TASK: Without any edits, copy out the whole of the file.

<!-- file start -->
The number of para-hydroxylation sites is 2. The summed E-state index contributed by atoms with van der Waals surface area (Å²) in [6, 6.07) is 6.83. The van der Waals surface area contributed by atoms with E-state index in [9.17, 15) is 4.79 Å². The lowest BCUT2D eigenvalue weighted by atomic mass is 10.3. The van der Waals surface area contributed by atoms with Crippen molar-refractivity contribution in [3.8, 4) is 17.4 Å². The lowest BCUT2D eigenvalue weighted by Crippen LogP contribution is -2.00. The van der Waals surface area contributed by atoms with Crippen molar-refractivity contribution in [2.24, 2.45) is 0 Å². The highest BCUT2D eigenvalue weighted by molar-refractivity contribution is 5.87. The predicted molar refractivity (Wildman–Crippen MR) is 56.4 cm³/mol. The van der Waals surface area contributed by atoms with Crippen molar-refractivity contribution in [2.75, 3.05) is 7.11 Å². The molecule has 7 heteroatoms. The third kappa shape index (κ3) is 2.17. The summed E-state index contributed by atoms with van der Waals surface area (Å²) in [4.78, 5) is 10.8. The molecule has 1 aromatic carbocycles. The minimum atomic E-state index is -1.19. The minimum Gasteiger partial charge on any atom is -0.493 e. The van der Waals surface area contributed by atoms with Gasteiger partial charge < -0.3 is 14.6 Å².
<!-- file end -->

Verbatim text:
The number of para-hydroxylation sites is 2. The summed E-state index contributed by atoms with van der Waals surface area (Å²) in [6, 6.07) is 6.83. The van der Waals surface area contributed by atoms with E-state index in [9.17, 15) is 4.79 Å². The lowest BCUT2D eigenvalue weighted by atomic mass is 10.3. The van der Waals surface area contributed by atoms with Crippen molar-refractivity contribution in [3.8, 4) is 17.4 Å². The lowest BCUT2D eigenvalue weighted by Crippen LogP contribution is -2.00. The van der Waals surface area contributed by atoms with Crippen molar-refractivity contribution in [2.24, 2.45) is 0 Å². The highest BCUT2D eigenvalue weighted by molar-refractivity contribution is 5.87. The predicted molar refractivity (Wildman–Crippen MR) is 56.4 cm³/mol. The van der Waals surface area contributed by atoms with Crippen molar-refractivity contribution in [2.75, 3.05) is 7.11 Å². The molecule has 7 heteroatoms. The third kappa shape index (κ3) is 2.17. The summed E-state index contributed by atoms with van der Waals surface area (Å²) in [4.78, 5) is 10.8. The molecule has 1 aromatic carbocycles. The minimum atomic E-state index is -1.19. The minimum Gasteiger partial charge on any atom is -0.493 e. The van der Waals surface area contributed by atoms with Gasteiger partial charge < -0.3 is 14.6 Å².